UNIVERSAL ATLANTIC SYSTEMS, INC. v. HONEYWELL INTERNATIONAL, INC.

Filing 31

MEMORANDUM AND OPINION. SIGNED BY HONORABLE WENDY BEETLESTONE ON 4/12/18. 4/12/18 ENTERED & E-MAILED.(fdc)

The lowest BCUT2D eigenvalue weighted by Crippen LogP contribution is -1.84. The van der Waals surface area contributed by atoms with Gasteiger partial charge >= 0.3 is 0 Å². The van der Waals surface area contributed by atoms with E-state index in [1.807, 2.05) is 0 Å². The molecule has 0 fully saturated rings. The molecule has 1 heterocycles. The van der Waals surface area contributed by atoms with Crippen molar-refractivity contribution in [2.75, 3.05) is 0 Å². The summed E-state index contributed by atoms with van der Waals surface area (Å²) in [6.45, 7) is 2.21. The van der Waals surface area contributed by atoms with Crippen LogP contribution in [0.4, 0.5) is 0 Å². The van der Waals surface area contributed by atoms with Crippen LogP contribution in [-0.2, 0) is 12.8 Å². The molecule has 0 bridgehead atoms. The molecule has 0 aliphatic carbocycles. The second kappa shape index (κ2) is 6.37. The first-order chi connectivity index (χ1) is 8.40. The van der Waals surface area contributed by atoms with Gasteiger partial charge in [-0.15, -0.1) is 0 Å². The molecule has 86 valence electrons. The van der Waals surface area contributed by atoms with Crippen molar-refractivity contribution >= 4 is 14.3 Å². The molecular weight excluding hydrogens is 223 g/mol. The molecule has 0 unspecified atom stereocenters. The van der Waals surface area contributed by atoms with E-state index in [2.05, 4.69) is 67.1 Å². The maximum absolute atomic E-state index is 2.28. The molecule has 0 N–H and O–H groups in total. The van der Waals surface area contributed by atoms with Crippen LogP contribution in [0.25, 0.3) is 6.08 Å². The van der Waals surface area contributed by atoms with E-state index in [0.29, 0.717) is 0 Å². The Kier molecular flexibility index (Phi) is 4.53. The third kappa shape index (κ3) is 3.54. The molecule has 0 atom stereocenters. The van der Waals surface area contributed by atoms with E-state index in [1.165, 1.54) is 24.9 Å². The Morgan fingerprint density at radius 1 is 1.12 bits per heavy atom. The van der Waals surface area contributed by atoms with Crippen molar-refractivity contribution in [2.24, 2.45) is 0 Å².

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IN THE UNITED STATES DISTRICT COURT FOR THE EASTERN DISTRICT OF PENNSYLVANIA UNIVERSAL ATLANTIC SYSTEMS, INC., Plaintiff, CIVIL ACTION v. NO. 17-4660 HONEYWELL INTERNATIONAL, INC., Defendant. MEMORANDUM OPINION Plaintiff alleges that Defendant agreed to create software and hardware to permit its analog surveillance video technology to function on the next generation of IP video technology. When Defendant scrapped those plans, Plaintiff and its clients were left in the lurch. This is a suit for breach of contract, promissory estoppel, and tort claims arising out of Defendant’s alleged breach. Defendant has filed a Motion to Transfer Venue or in the alternative a Motion to Dismiss. For the reasons below, Defendant’s Motion to Transfer Venue will be denied and its Motion to Dismiss will be granted in part and denied in part. I. FACTS Plaintiff, Universal Atlantic Systems, Inc. (“Universal”) sells, installs, customizes, monitors, and services integrated security systems across the nation. Its customers include prominent national companies in the restaurant, convenient store, and retail establishment sectors. Defendant, Honeywell International, Inc., (“Honeywell”) is a diversified technology and manufacturing leader in various fields. As relevant in the present lawsuit, Honeywell is involved in the manufacturing and sale of security monitoring equipment, including hardware and software components. For over forty years, Honeywell sold security monitoring hardware to Universal. Between 2000 and 2017, Universal purchased over $53,000,000 in products from Honeywell, which it then sold to its own clients. Although the parties sound as if they operated in a traditional manufacturer-distributor relationship, Universal insists that the term does not capture the reality of their relationship. Universal calls it an “unprecedented partnership” where the parties collaborated on the development of new technology, which Universal would purchase from Honeywell on an exclusive basis. This “unprecedented partnership” led, first, to the development of Rapid Eye, Universal’s flagship security monitoring product, which the parties continued to develop over the years. In 2008, the parties worked together to develop a back-end video reporting system called Rapid Eye Reports (“RER”), which allowed Universal to provide its customers access to information and reports regarding its security monitoring software. The “unprecedented relationship” involved regularly scheduled product development meetings, as well as working together on hardware and software modifications and improvements. These meetings, including those related to RER, culminated in a custom made, private-labeled product called RAVEN, which Honeywell sold exclusively to Universal. In turn, Universal sold or leased approximately 6,000 video systems under the RAVEN brand, which it had purchased from Honeywell. But, technology quickly changed. In 2010, CCTV technology based on IP video started to replace the analog video technology upon which RAVEN was based. Honeywell developed new IP technology to meet new technology needs of its consumers. The new IP-based technology was sold under the name MaxPro. Plaintiff alleges that “Honeywell agreed, with its conduct, writings and express representations, and in accordance with the parties’ joint development understanding and their prior course of dealing and performance, to design MaxPro 2 for [Universal] in a manner that would allow for the seamless integration of the then-current RAVEN system with the then-evolving IP technology to include RER. . . .” According to Plaintiff, the parties entered an “implied-in-fact contract whereby Honeywell agreed to develop the necessary software and related technology to ensure that [Universal’s] RAVEN technology would integrate with the new MaxPro IP based technology and that [Universal’s] customers would be able to use a Single Sign-on Platform.” Universal calls this arrangement the “Integration Agreement.” Specifically, Universal alleges that Honeywell manifested its assent to the Integration Agreement in 2011 when Honeywell’s Rapid Eye Product Manager wrote to Universal’s President: We cannot be more aligned on the need to have [Universal] as our partner for driving this initiative. We have no plan to obsolete [RAVEN] before our customers are ready to transition to [MaxPro]. . . . The bottom line is this is not a Honeywell decision but a [Universal] one! We will present you with options and we will work together on implementation. Over the next three years, Honeywell and Universal worked together to design MaxPro for Universal in a manner that would support the integration of RAVEN technology. During those three years, Honeywell reiterated its commitment to the Integration Agreement. Specifically, Honeywell’s Rapid Eye Product Manager prepared a PowerPoint presentation for Universal called “MAXPRO VMS Clip & Email Get Well Plan” on February 17, 2014. The presentation included a slide showing a three-phase plan related to MaxPro. The second phase involved “supporting more than 250-300 RAVENS per MaxPro server.” That phase was labeled as “in progress” and “in design.” The third phase, which involved “integrated management” of RER, was noted as “in definition.” On March 19, 2014, Scott Harkins, the President of Honeywell Security Products told Universal that Honeywell would “not leave your existing customers stranded.” On April 25, 2014, Harkins wrote to the VP of Sales of Universal that “the 3 Phase 3 portion will be developed in sprints with ongoing releases that can begin by the end of September and will likely continue over the course of several quarters.” The nature of Universal and Honeywell’s relationship changed in the fall of 2014 when key Honeywell representatives either left or their responsibilities were shifted. On September 22, 2014, one of the new relationship managers, Michael Trilk, wrote to Universal’s President that Honeywell “can not [sic] commit to any new development on RER/Raven head-end software solution moving forward.” And, in May, 2015, Honeywell announced that Universal’s RAVEN system would be subject to an “End of Life” statement. Universal alleges that Honeywell’s decision to end its support for the RAVEN system required it to spend $18,000,000 to acquire replacement systems. Universal’s claim is for breach of contract, promissory estoppel, intentional interference with contract, and negligent misrepresentation. Honeywell moves to transfer venue under 28 U.S.C. 1404(a) or to dismiss claims against them under Rule 12(b)(6) of the Federal Rules of Civil Procedure. II. MOTION TO TRANSFER VENUE a. Legal Standard Honeywell’s Motion to Transfer Venue relies on a written License Agreement entered into between the parties in March, 2013, which is not attached to or referenced in the Complaint, but which Honeywell appends to its motion. The agreement gives Universal a one-year distribution license for the “Raven End User – Application.” It also contains a forum selection clause which states that “all disputes hereunder shall be governed by the laws of the State of New York, excluding conflict of law rules. Each of the parties hereto irrevocably consents to the jurisdiction of the Federal and State courts in New York, New York to the exclusion of other 4 courts.” A court may consider affidavits and other evidence outside the pleadings when adjudicating a motion to transfer under 28 U.S.C. § 1404(a). See e.g., Huang v. Napolitano, 721 F. Supp.2d 46, 47 n.2 (D.D.C. 2010). When the motion is premised on a forum selection clause in a contract, first, “a district court must determine whether the forum-selection clause is valid and enforceable.” Silvis v. Ambit Energy, L.P., 90 F. Supp.3d 393, 397 (E.D. Pa. 2015) (citing Atlantic Marine Const. Co. v. U.S. Dist. Court for W. Dist. of Texas, 134 S. Ct. 568, 581 (2013). Next, “a valid forumselection clause [should be] given controlling weight in all but the most exceptional cases.” Atlantic Marine, 134 S. Ct. at 582. Last, the court must weigh the private and public interests in favor or against transferring venue. Id. When a valid and enforceable forum-selection applies, the private considerations weigh in favor of enforcing the forum-selection clause and the public factors will “rarely defeat a transfer motion.” Id. b. Discussion Given the language of the forum selection clause, there is nothing to suggest it is not enforceable – and Universal does not argue to the contrary. It contends, however, that its breach of contract claim arises out of the Integration Agreement and does not implicate the License Agreement. In other words, its argument is that this dispute falls outside the scope of the License Agreement and is thus not governed by that Agreement’s forum selection clause. The interpretation of the scope of a forum-selection clause is governed by state law because it is substantive. See Collins on behalf of herself v. Mary Kay, Inc., 874 F.3d 176, 183 (3d Cir. 2017). In Mary Kay, the Third Circuit stated that the scope of a forum selection clause is determined using traditional principles of contract law. Id. at 183. In this case, the use of the 5 word “hereunder” in the forum-selection clause in the License Agreement – “all disputes hereunder” shall be decided in New York – is interpreted narrowly compared with such terms as “arising out of” or “relating to.” See IDT Corp. v. Clariti Carrier Servs., Ltd., 772 A.2d 1019, 1022 (Pa. Super. 2001) (citing John Wyeth & Brother Ltd. v. Cigna Int’l Corp., 119 F.3d 1070 (3d Cir. 1997) (distinguishing forum selection clauses with broad language); Morgan Trailer Mfg. Co. v. Hydraroll, Ltd., 759 A.2d 926, 932 (Pa. Super. 2000) (holding that non-contract claims are not subject to a forum-selection clause with “hereunder” phrase); see also Triple Z Postal Servs., Inc. v. United Parcel Serv., Inc., 831 N.Y.S.2d 357 (Sup. Ct. 2006) (distinguishing narrow forum selection clauses applying to “disputes arising . . . hereunder” from broad clauses applying to “disputes related to” the subject contract).1 Thus, the forum-selection clause in the License Agreement only requires venue in New York for claims pertaining to that contract, as opposed to disputes that may be related to that contract. Furthermore, principles of contract interpretation also dictate that the forum-selection clause may be limited to the subject matter of the License Agreement. Both Pennsylvania and New York law provide that a forum-selection clause in one contract does not govern a dispute arising out of a separate contract. See Gary Lorenzon Contractors, Inc. v. Allstates Mech., Ltd., 52 Pa. D. & C.4th 567 (Com. Pl. 2001) (refusing to transfer venue where case arose primarily out of disputes in one construction subcontract even though the parties executed a written 1 Defendant cites two Third Circuit cases, interpreting Pennsylvania law, involving forum-selection clauses. Neither case is applicable to the present dispute. In Crescent Int’l, Inc. v. Avatar Communities, Inc., 857 F.2d 943 (3d Cir 1998), the Third Circuit held that claims of RICO violations and other torts were still subject to a contractual forumselection clause because “the claims asserted arise out of the contractual relationship and implicate the contract’s terms.” Id. at 944. Similarly, in Coastal Steel Corp. v. Tilgham Wheelabrator, Ltd., 709 F.2d 190 (3d Cir. 1988), the Third Circuit enforced a forum selection against a third party beneficiary of a contract between two British firms because the beneficiary’s product defect allegations implicated the contract between the two British firms. Id. at 203 (holding that the written agreement between the two British firms was “the basic source of any duty to [plaintiff].). In both cases, the Third Circuit was concerned that “artful pleading” of contract claims as tort claims might defeat a valid forum-selection clause where the duties owed to both parties arose from a contract. See id. at 201. This is not the case here. 6 subcontract for a different project which included a forum-selection clause); see also DeSola Grp., Inc. v. Coors Brewing Co., 199 A.D.2d 141 (N.Y. App. Div. 1993) (finding, under New York law, that a forum selection clause in a contract pertaining to research does not govern the parties’ oral agreement to provide separate marketing services). The forum selection clause in the License Agreement, by its language, applies to that agreement, but is silent about any other agreements. Plaintiff argues that its claims arise under the Integration Agreement and not the License Agreement. It appears from the text of the License Agreement that it relates solely to an application available for download from the Apple Application Store or Google Apps Marketplace and that it is intended for mobile devices. The License Agreement further shows that it is for a pre-existing application. In contrast, the alleged Integration Agreement involves the design and development of a future, integrated software and hardware system to support purchasers of analog RAVEN technology on the MaxPro system supported by IP video. Additionally, on February 17, 2014, after the parties entered into the License Agreement, Honeywell provided a PowerPoint presentation explaining that it was working to develop a new database to integrate RAVEN and MaxPro. While the License Agreement concerned already developed technology, it is clear from the PowerPoint presentation, that the Integration Agreement involved technology under development. Thus, this dispute, as currently pled – and absent the benefit of discovery – is not governed by the forum selection clause in the License Agreement. Absent a forum selection clause, a court may still transfer venue under the federal venue statute, 28 U.S.C. § 1404(a). The venue statute provides that “[f]or the convenience of parties and witnesses, in the interest of justice, a district court may transfer any civil action to any other 7 district or division where it may have been brought. . . .” 28 U.S.C. 1404(a). The burden of establishing the need to transfer venue rests with the movant. See Shutte v. Armco Steel Corp., 431 F.2d 22 (3d Cir. 1970), cert. denied, 401 U.S. 910 (1971). And, in general, the Plaintiff’s venue choice “should not be lightly disturbed.” Jumara, 55 F.3d at 879. A motion to transfer venue requires the court to weigh both private and public interests. See id.2 In this case, the private interests weigh against transferring venue to New York because Plaintiff brought suit in this district and resides in this district, many of the witnesses and much of the evidence are located in this district, and Defendant is a Delaware corporation with a principal place of business in New Jersey, both of which are in this circuit. Importantly, Defendants have not proffered any reason why the private interests weigh in favor of a transfer to New York. The public interests also weigh against transferring venue because any judgment would be just as easy, if not easier, to enforce in this district, it will be cheaper for the parties to litigate here, and this district has an interest in deciding local controversies at home. Therefore, Defendant’s Motion to Transfer Venue will be denied. III. MOTION TO DISMISS a) Standard To survive a motion to dismiss, a complaint must contain sufficient factual matter, accepted as true, to ‘state a claim to relief that is plausible on its face.’” Ashcroft v. Iqbal, 556 U.S. 662, 678 (2009) (quoting Bell Atl. Corp. v. Twombly, 550 U.S. 544, 570 (2007)). “A claim has facial plausibility when the plaintiff pleads factual content that allows the court to draw the 2 The private interests include “plaintiff’s forum preference as manifested in the original choice, the defendant’s preference, whether the claim arose elsewhere, the convenience of the parties . . . the convenience of the witnesses . . . and the location of books and records.” Id. (citations omitted). The public interests include “the enforceability of the judgment, practical considerations that could make the trial easy, expeditious, or inexpensive, the relative administrative difficulty in the two fora resulting from court congestion, the local interests in deciding local controversies at home, the public policies of the fora, and the familiarity of the trial judge with the applicable state law in diversity cases.” Id. (citations omitted). 8 reasonable inference that the defendant is liable for the misconduct alleged. Id. “‘[S]tating . . . a claim requires a complaint with enough factual matter (taken as true) to suggest’ the required element. This ‘does not impose a probability requirement at the pleading stage,’ but instead ‘simply calls for enough facts to raise a reasonable expectation that discovery will reveal evidence of the necessary element.’” Great W. Mining & Mineral Co. v. Fox Rothschild LLP, 615 F.3d 159, 177 (3d Cir. 2010) (quoting Twombly, 550 U.S. at 556). “In light of Twombly, ‘it is no longer sufficient to allege mere elements of a cause of action; instead a complaint must allege facts suggestive of [the proscribed conduct].’” Id. (quoting Phillips v. County of Allegheny, 515 F.3d 224, 233 (3d Cir. 2008)). “In other words, ‘there must be some showing sufficient to justify moving the case beyond the pleadings to the next stage of litigation.’” Id. (quoting Phillips, 515 F.3d at 234-35). That showing cannot be made through conclusions, but requires well-pled factual allegations. Bistrian v. Levi, 696 F.3d 352, 365 (3d Cir. 2012). In determining the adequacy of those well-pled allegations to state a cause of action, the Court must “accept all factual allegations as true [and] construe the complaint in the light most favorable to plaintiff.” Warren Gen. Hosp. v. Amgen, Inc., 643 F.3d 77, 84 (3d Cir. 2011). b) Discussion i. Breach of Contract Claim Honeywell makes two arguments in support of its motion to dismiss Universal’s breach of contract claim. First, Honeywell argues that the so-called “Integration Agreement” – upon which Plaintiff’s contract claim is based – is an implied agreement, and, as such, it is not an enforceable requirements contract under the UCC. Second, the UCC requires a signed, written agreement as to price and quantity in order to make a contract enforceable. Both of these 9 arguments rely on the preliminary assumption that the UCC applies to the Integration Agreement. The UCC, as adopted in Pennsylvania, governs transactions in goods. See 13 Pa.C.S.A. § 2102. “‘Goods’ means all things (including specially manufactured goods) which are movable at the time of identification to the contract for sale. . . .” 13 Pa. C.S.A. § 2105(a). In contrast, the UCC does not apply to contracts for services. Whether or not an alleged contract is one for the sale of goods, and therefore governed by the UCC, is determined according to a two-step analysis. The first step is to determine whether there is a “significant service component” to the alleged contract. See Williston on Contracts § 26:20 (4th ed.). In this case, the Integration Agreement contemplates development, training, and support services. It thus includes a “significant service component.” If there is a significant services component, then, the second step is to apply the “predominant purpose” test. See Advent Sys. Ltd. v. Unisus Corp., 925 F.2d 670, 674 (3d Cir. 1991). “We consider the purpose or essence of the contract.” Id. at 675 (interpreting Pennsylvania law). Some of the factors to weigh include: (1) the relative costs of the materials supplied with the costs of the labor; (2) the compensation structure of the agreement; (3) the language and circumstances surrounding the contract; and (4) the “essence” of the agreement. See id. at 676; see also 9 Williston on Contracts § 26:20 (4th ed.) (listing factors). Interpreting Pennsylvania law, the Third Circuit has held that the predominate purpose of a contract for the purchase of software is generally one for goods. See Advent Sys., 925 F.2d at 674; see also Lobianco v. Prop. Prot., Inc., 437 A.2d 417, 419 (Pa. Super. 1981) (applying the UCC to the sale of a burglar alarm system). However, the Integration Agreement provides for a mix of products (the hardware and software) and services (design, support, and integration). 10 Although a contract for the sale of software is a governed by the UCC, see id., “[a] contract for the development of a software system is not identical to a contract for the sale of a software system.” KSM Assocs. v. ACS State Healthcare, LLC, 2006 WL 847786, at *5 (E.D. Pa. 2006) (emphasis in original). Reading the complaint in the light most favorable to the Plaintiff, as is required at this stage, it is plausible that the predominant purpose of the Integration Agreement is for services. This is ultimately a matter for further fact development. In a reply brief, Honeywell also argued that the Integration Agreement is unenforceable because it lacked consideration. “While a contract implied-in-fact may arise when two parties impliedly agree to perform certain duties, such a contract, as all others, will only arise when there is an exchange of legal consideration.” Commonwealth Fed. Sav. & Loan Ass’n v. Pettit, 586 A.2d 1021, 1024 (Cmwlth. Ct. Pa. 1991). “Consideration is defined as a benefit to the party promising, or a loss or detriment to the party to whom the promise is made.” Stelmack v. Glen Alden Coal Co., 339 Pa. 410, 414 (1940). Plaintiff’s Amended Complaint alleges that the consideration for the Integration Agreement was that (1) Universal would assist Honeywell in the development of the software; (2) Universal would purchase from Honeywell all necessary hardware to meet its customers’ demands; and (3) Universal would continue to purchase substantial products and services from Honeywell from at least 2014 with the understanding that the parties had a contract to develop future software. The first two forms of consideration state a “benefit” to Honeywell and the third states a “detriment to the party to whom the promise is made.” As such, Plaintiff has adequately alleged consideration. Therefore, Honeywell’s Motion to Dismiss Count One will be denied. 11 ii. Promissory Estoppel Honeywell’s argument to dismiss Plaintiff’s claim for promissory estoppel is premised on the argument that the “Integration Agreement” alleged by the Plaintiff is an implied promise that cannot support the claim. As a preliminary matter, Pennsylvania has adopted the doctrine of promissory estoppel as set forth in Section 90 of the Restatement (Second) of Contracts. See Central Storage & Transfer Co. v. Kaplan, 410 A.2d 292, 294 (Pa. 1979). To state a claim for promissory estoppel, a plaintiff must allege the following: “(1) the promisor made a promise that would reasonably be expected to induce action or forbearance on the part of the promise; (2) the promise actually took action or refrained from taking action in reliance on the promise; and (3) injustice can be avoided only by enforcing the promise.” Pratter v. Penn Treaty Am. Corp., 11 A.3d 550, 562 (Pa. Commw. 2010). As to the first prong, a “broad and vague implied promise” will not suffice to maintain a claim for promissory estoppel. C&K Petroleum Products, Inc. v. Equibank, 839 F.2d 188, 192 (3d Cir. 1988); see also Bull Int’l, Inc. v. MTD Consumer Grp., Inc., 654 F. App’x 80, 100 (3d Cir. 2016) (affirming dismissal of promissory estoppel claim on a motion to dismiss based on an “implied promise” to “continue to do business indefinitely.”).3 In Petroleum Products, the Third Circuit upheld the dismissal of a promissory estoppel claim on a motion to dismiss because the parties did not make any “express” promise. The plaintiff was a supplier of petroleum products who had sold a large quantity of products to a distributor, who would then sell the products to end-users. It was typical for the distributor to write checks without sufficient funds because it 3 Universal’s citation to CMR D.N. Corp. v. City of Philadelphia, 2008 WL 4055823, at *2 (E.D. Pa. 2008), an unreported decision stating that Pennsylvania law does not require a plaintiff asserting promissory estoppel to allege an “express promise,” is unhelpful. The district court later found that “encouragement” to develop a real estate project was “not sufficient to support a promissory estoppel claim. CMR, 829 F. Supp.2d 290, 304-05 (E.D. Pa. 2011), aff’d 703 F.3d 612, 635 (3d Cir. 2013). Affirming this result, the Third Circuit held that “it is a basic tenet of contract law that ‘mere expression[s] of intention, hope, desire, or opinion which shows no real commitment, cannot be expected to induce reliance.’” CMR, 703 F.3d at 634 (citing Petroleum Products, 839 F.2d at 192). 12 took time to sell the products to end-users. For a long time, the distributor’s bank, Equibank, would cash the checks for the distributor’s creditors, including the plaintiff, even though the account lacked sufficient funds. As the distributor’s credit deteriorated, Equibank stopped honoring those checks despite its long-standing practice of doing so. The key holding in Petroleum Products was that estoppel is not necessarily implied from silence or from a pattern of business dealing. Nevertheless, Petroleum Products’ requirement to allege an “express promise” has been applied to dismiss claims even where the parties alleged a series of express communications, but where the statements were too “broad or vague” to support estoppel. Three persuasive decisions from this district have cited Petroleum Products and, in analogous circumstances, found no express agreement among parties who engaged in lengthy bi-lateral relationships, negotiations, and discussions. In KSM Associates, another case in which the defendant allegedly agreed to create new software for the plaintiff, the court held that the lack of definite terms rendered any statement regarding a promise to develop software “too broad and vague.” KSM Assocs., Inc., 2006 WL 1308267, at *2 (E.D. Pa. 2006).4 In Burton Imaging Grp. v. Toys “R” Us, Inc., the court held that the statement during a negotiation “we’re going to move ahead with you” was too “broad or vague” to maintain a claim for promissory estoppel for a contract to provide advertising technology. 502 F. Supp.2d 434, 439 (E.D. Pa. 2007). And in ProgenyHealth, Inc. v. CareSource Mgmt. Grp., Co., the court dismissed a promissory estoppel claim even though defendants made countless express statements assuring plaintiffs that they would execute a 4 Those statements included: (1) a series by defendant’s product manager that he was preparing and finalizing an agreement between the parties; (2) a statement by one of the defendant’s employees during a weekly conference call that it had “hired [plaintiff] to do whatever it takes to make” a particular deadline; and (3) a statement by the defendant’s product manager that the plaintiff should include certain costs in its final invoice and that he would “see what he could do” about payment of those costs. Id. at *3. 13 contract and “were working as ‘partners’ throughout [contract] negotiations.” 2017 WL 2618879 (E.D. Pa. 2017). The district court decisions reflect the Third Circuit’s extension of Petroleum Products’ holding to dismiss estoppel claims involving express communications. See Bull Int’l, 654 F. App’x at 80 (upholding motion to dismiss estoppel claim based on implied contract to do business indefinitely); Ankerstjerne v. Schlumberger Ltd., 155 F. App’x 48, 51 (3d Cir. 2005) (finding multiple statements that Plaintiff would get paid such as assurances that defendant “would get it taken care of” and “‘it was ridiculous’ [Plaintiff] had not been compensated” too broad and vague); see also Glen Holly Entm’t, Inc. v. Tektronix, Inc., 100 F. Supp.2d 1086 (C.D. Cal. 1999), aff’d, 352 F.3d 367, 381 (9th Cir. 2003) (dismissing promissory estoppel claim on a motion to dismiss where defendant’s statements were “not definite enough” to establish an estoppel claim). Like the plaintiffs in KSM, Burton, and ProgenyHealth, Plaintiff marshals a laundry list of interactions over a number of years, which, taken together, it argues, amount to the required “express” promise. The allegations of the Complaint concerning an express promise are as follows: (1) On February 3, 2011, Honeywell’s Rapid Eye Product Manager, Mr. Van der Elst, emailed various members of the Universal team and stated: “We have no plan to obsolete [RAVEN] before our customers are ready to transition to [MaxPro]” and “We will present you with options and we will work together on the implementation.” (2) In another email on February 3, 2011, Scott Harkins, a member of Honeywell’s Senior Management, emailed members of the Universal team and stated: “You can be assured that you will be part of this development in as much detail as you desire.” (3) On February 6, 2013, a manager from Universal wrote to Honeywell stating that the parties “need to focus on . . . Integration (provide RER support for all devices connected to MaxPRO as well as RAVEN).” In response, Van der 14 Elst wrote “Brian – Thanks I added Benjamin to the CC list.” (4) In early August of 2013, Mr. Harkins of Honeywell wrote to Mr. Elkins, the President of Universal that he “agreed and would take steps to ensure the required support was in place” in reference to the subject “QA tech on site fixing RER and MaxPro.”5 (5) On August 16, 2013, a technical manager with Honeywell wrote to Scott Walker, a manager at Universal, providing a “rough schedule of events to take place over the next 30 days.” The expected outcome of the work-period was to stabilize RER and MaxPro. (6) On September 24, 2013, Walker (Universal) wrote to Harkins (Honeywell) about continued problems with the RAVEN system. He stated “I don’t know what it is going to take to get our issues resolved, but again, what we are doing today is not enough. . . . I would love to be able to move on to MaxPRO NVR and MaxPRO Cloud, but can’t.” A few days later, Harkins replied that “[t]his has been exceedingly difficult to resolve but I am committed to close this issue out and our team understands that clearly.” (7) On November 7, 2013, Walker (Universal) wrote to Harkins (Honeywell) stating that “these issues are beyond our fixing. . . .” Harkins replied, “I am teaching [sic] out to team to be sure all are involved.” (8) On February 17, 2014 Van der Elst (Honeywell) provided Universal with a PowerPoint presentation entitled “MAXPRO VMS Clip & Email Get Well Plan.” The presentation showed that plans to integrate RAVEN with MaxPro were “in design” and “in definition.” (9) On March 19, 2014, Harkins (Honeywell) emailed Elkins (Universal) and stated “I have received a complete and very detailed review from our technical staff on the transition path from [Universal’s] current RAVEN solution to a next generation solution that does not leave your existing customers stranded but will support existing RAVEN system and provide an upgrade path to a next generation RAVEN.” (10) On April 25, 2014, Harkins (Honeywell) emailed Elkins (Universal” and stated that Honeywell was working on the new technology “in sprints” that “will likely continue over the course of several quarters.” As the detailed recitation of each of these interactions show, none of these writings evidence an “express” promise to do anything. Instead, in the first two emails, Honeywell referred to developing the technology as a “plan.” The third email does not even acknowledge 5 The Complaint offers no further details to clarify the context of this email exchange. 15 an agreement to do anything except forward Universal’s concerns to another person. The fourth, fifth, sixth, and seven emails involve Universal’s complaints about bugs and defects. Nothing in them suggests an express promise to create a new technology. Instead, Honeywell is merely providing ongoing support. The eighth, ninth, and tenth emails come closest to an express promise, but again, they miss the mark. These emails refer to a plan to develop new software. The phases are described as “in design” and “in definition.” Honeywell referred to its plans as “likely continu[ing] over the course of several quarters.” None of these communications demonstrate any kind of express promise to develop Universal’s requested software and hardware. Instead, they describe future plans and visions. Accordingly, Plaintiff’s Complaint fails to state a claim for promissory estoppel. iii. Intentional Interference with Contract and Negligent Misrepresentation Defendant also seeks dismissal of claims for intentional interference with contract and negligent misrepresentation, each of which carry a two-year statute of limitations. See CGB Occupational Therapy, Inc. v. RHA Health Servs. Inc., 357 F.3d 375, 383 (3d Cir. 2004) (citing Bednar v. Marino, 646 A.2d 573, 577 (Pa. Super. 1994) (tortious interference); Toy v. Metro. Life Ins. Co., 863 A.2d 1, 9 (Pa. Super. 2004), aff’d, 928 A.2d 186 (Pa. 2007) (negligent misrepresentation). “The statute of limitations begins to run when the underlying cause of action accrues.” Id. Both of Universal’s tort claims arose more than two years before it filed its claim. Universal’s claim for intentional interference contract is that Honeywell knew that Universal’s clients would abandon their contracts if Honeywell could not develop the new RAVEN technology to work on MaxPro. Universal’s claim for negligent misrepresentation is that 16 Honeywell represented that it would perform under the Integration Agreement. Both of these tort claims turn on Honeywell’s repudiation of its obligations under the alleged Integration Agreement. Thus, both of Universal’s tort claims began to accrue when Honeywell first repudiated those obligations. According to the Complaint, Honeywell allegedly told Universal that it was “unwilling to fulfill its obligations under the Integration Agreement” on September 22, 2014. Therefore, Universal had until September 22, 2016 to file suit. Universal did not file suit until October 18, 2017, more than three years after its tort claims accrued.6 Therefore, Plaintiff’s claims of intentional interference with contract and negligent misrepresentation will be dismissed. A separate order follows. BY THE COURT: /s/Wendy Beetlestone, J. _______________________________ WENDY BEETLESTONE, J. April 12, 2018 6 Plaintiff makes a passing reference to applying New York law, which has a three year statute of limitations for tort claims. Application of New York law would be unavailing because Plaintiff’s tort claims would still be untimely. 17